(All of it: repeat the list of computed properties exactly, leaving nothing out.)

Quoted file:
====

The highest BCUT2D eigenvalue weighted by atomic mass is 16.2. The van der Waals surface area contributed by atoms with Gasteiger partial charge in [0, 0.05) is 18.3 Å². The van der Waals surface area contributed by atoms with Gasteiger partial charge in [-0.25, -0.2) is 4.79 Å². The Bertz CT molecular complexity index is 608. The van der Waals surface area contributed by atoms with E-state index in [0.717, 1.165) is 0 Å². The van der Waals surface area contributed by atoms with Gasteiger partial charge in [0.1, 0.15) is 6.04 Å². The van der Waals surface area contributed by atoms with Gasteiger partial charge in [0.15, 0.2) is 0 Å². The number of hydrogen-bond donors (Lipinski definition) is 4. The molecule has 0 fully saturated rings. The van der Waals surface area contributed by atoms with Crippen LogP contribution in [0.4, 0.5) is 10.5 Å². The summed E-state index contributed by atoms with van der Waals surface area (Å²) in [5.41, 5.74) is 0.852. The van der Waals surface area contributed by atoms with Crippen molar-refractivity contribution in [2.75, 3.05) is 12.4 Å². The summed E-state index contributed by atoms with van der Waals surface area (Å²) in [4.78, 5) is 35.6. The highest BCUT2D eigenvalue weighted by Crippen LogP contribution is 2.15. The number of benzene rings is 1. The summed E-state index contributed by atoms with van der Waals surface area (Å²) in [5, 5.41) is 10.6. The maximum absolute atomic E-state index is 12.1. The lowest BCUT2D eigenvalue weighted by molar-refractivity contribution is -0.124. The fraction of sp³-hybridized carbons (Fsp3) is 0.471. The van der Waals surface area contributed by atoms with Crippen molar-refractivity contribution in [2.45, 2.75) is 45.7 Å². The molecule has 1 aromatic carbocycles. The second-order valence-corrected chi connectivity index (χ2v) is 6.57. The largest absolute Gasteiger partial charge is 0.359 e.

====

The highest BCUT2D eigenvalue weighted by atomic mass is 16.2. The van der Waals surface area contributed by atoms with Gasteiger partial charge in [0, 0.05) is 18.3 Å². The van der Waals surface area contributed by atoms with Gasteiger partial charge in [-0.25, -0.2) is 4.79 Å². The Bertz CT molecular complexity index is 608. The van der Waals surface area contributed by atoms with E-state index in [0.717, 1.165) is 0 Å². The van der Waals surface area contributed by atoms with Gasteiger partial charge in [0.1, 0.15) is 6.04 Å². The van der Waals surface area contributed by atoms with Gasteiger partial charge in [0.15, 0.2) is 0 Å². The number of hydrogen-bond donors (Lipinski definition) is 4. The molecule has 0 fully saturated rings. The van der Waals surface area contributed by atoms with Crippen LogP contribution in [0.4, 0.5) is 10.5 Å². The summed E-state index contributed by atoms with van der Waals surface area (Å²) in [5.41, 5.74) is 0.852. The van der Waals surface area contributed by atoms with Crippen molar-refractivity contribution in [2.75, 3.05) is 12.4 Å². The summed E-state index contributed by atoms with van der Waals surface area (Å²) in [4.78, 5) is 35.6. The highest BCUT2D eigenvalue weighted by Crippen LogP contribution is 2.15. The number of benzene rings is 1. The summed E-state index contributed by atoms with van der Waals surface area (Å²) in [5, 5.41) is 10.6. The maximum absolute atomic E-state index is 12.1. The lowest BCUT2D eigenvalue weighted by molar-refractivity contribution is -0.124. The fraction of sp³-hybridized carbons (Fsp3) is 0.471. The van der Waals surface area contributed by atoms with Crippen molar-refractivity contribution in [2.45, 2.75) is 45.7 Å². The molecule has 1 aromatic carbocycles. The second-order valence-corrected chi connectivity index (χ2v) is 6.57. The largest absolute Gasteiger partial charge is 0.359 e.